Fear has a way of tricking us into developing misconceptions of God. If we pray, we can keep our connection to God alive, and put those fears in their rightful place. Outside of our heads.

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hand holding page reading open Bible, who is Barnabas?

Read the Bible

All Scripture is inspired by God[a] and is profitable for teaching, for rebuking, for correcting, for training in righteousness.” (2 Timothy 3:16)

Much like prayer, reading Scripture helps us connect with God, and equips us to counteract fear with the truth.

When we follow Allen’s advice, we can rebuttal our What ifs with verses from the Bible. There are plenty of passages talking about suffering such as Psalm 13 or Lamentations 3, but passages like these end on a notion of trust.

God always comes through for His children.

We can apply these same lessons learned by previous believers to our own lives. No matter what we suffer, God will deliver us. The more informed we are of God’s character, the less fear can take root in our minds. We will begin to realize no issue we face is bigger than God. And in any moment we are not in control, God is.

Much like the fearful thoughts that repeat in our heads, we can replace these ideas by repeating Scripture. Eventually fear will lose root in our minds.

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Iron sharpens iron, and one person sharpens another.” (Proverbs 27:17)

Another way to fight against fear is with the help of fellow believers. Sometimes we get lost in our thoughts because we rely too much on our own abilities.

Humans have needed companionship since the Garden of Eden (Genesis 2:18). This truth still applies to Christians today. Whenever we begin falling into the spiral of fear, other people can bring us back to clarity.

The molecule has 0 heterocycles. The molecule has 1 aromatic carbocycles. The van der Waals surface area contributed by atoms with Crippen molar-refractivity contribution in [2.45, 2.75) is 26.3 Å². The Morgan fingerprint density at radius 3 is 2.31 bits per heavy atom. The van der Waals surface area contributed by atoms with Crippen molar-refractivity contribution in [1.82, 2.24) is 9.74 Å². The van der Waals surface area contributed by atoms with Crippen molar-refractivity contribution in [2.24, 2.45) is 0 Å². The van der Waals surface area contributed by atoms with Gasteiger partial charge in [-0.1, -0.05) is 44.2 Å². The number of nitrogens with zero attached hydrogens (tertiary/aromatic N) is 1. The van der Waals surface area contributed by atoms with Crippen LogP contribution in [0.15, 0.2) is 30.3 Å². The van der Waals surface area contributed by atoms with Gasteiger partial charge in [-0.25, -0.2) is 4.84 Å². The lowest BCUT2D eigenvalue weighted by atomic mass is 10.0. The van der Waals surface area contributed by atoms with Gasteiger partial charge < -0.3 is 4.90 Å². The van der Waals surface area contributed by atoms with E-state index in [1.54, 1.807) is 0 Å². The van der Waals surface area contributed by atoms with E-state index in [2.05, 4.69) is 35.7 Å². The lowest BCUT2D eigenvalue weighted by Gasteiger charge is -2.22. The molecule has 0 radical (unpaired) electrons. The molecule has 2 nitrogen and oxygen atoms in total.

Believers can offer support through their own prayers, reminding us of God’s truth, and simple words of encouragement.

When we find ourselves no longer alone, fear has less of a hold.

Cast Away Fear

As God created humankind in His image, He also blessed us with emotions (Genesis 1:26). In and of themselves, emotions are simply states of being. Whether or not they draw us closer to God helps us determine if the emotion is helpful.

For example, we can be happy someone lost a job, or happy that someone found a new job.

In the same way, fear serves us well when protecting us from real danger such as a wild animal. When fear becomes detrimental to our faith is when we begin to doubt God. In a fearful mindset, we are more aware of danger than we are of God’s presence.

The more we can shift our awareness to thinking of God as always present, the more we will be able to live with a spirit that consists of “power, love, and sound judgment.”

Photo Credit: © Unsplash/Jon Tyson


headshot of author Aaron BrownAaron D'Anthony Brown is a freelance writer, hip-hop dance teacher, and visual artist, living in Virginia. He currently contributes work to iBelieve, Crosswalk, and supports various clients through the platform Upwork. He's an outside-the-box thinker with a penchant for challenging the status quo. Check out his short story “Serenity.”

Originally published Monday, 08 February 2021.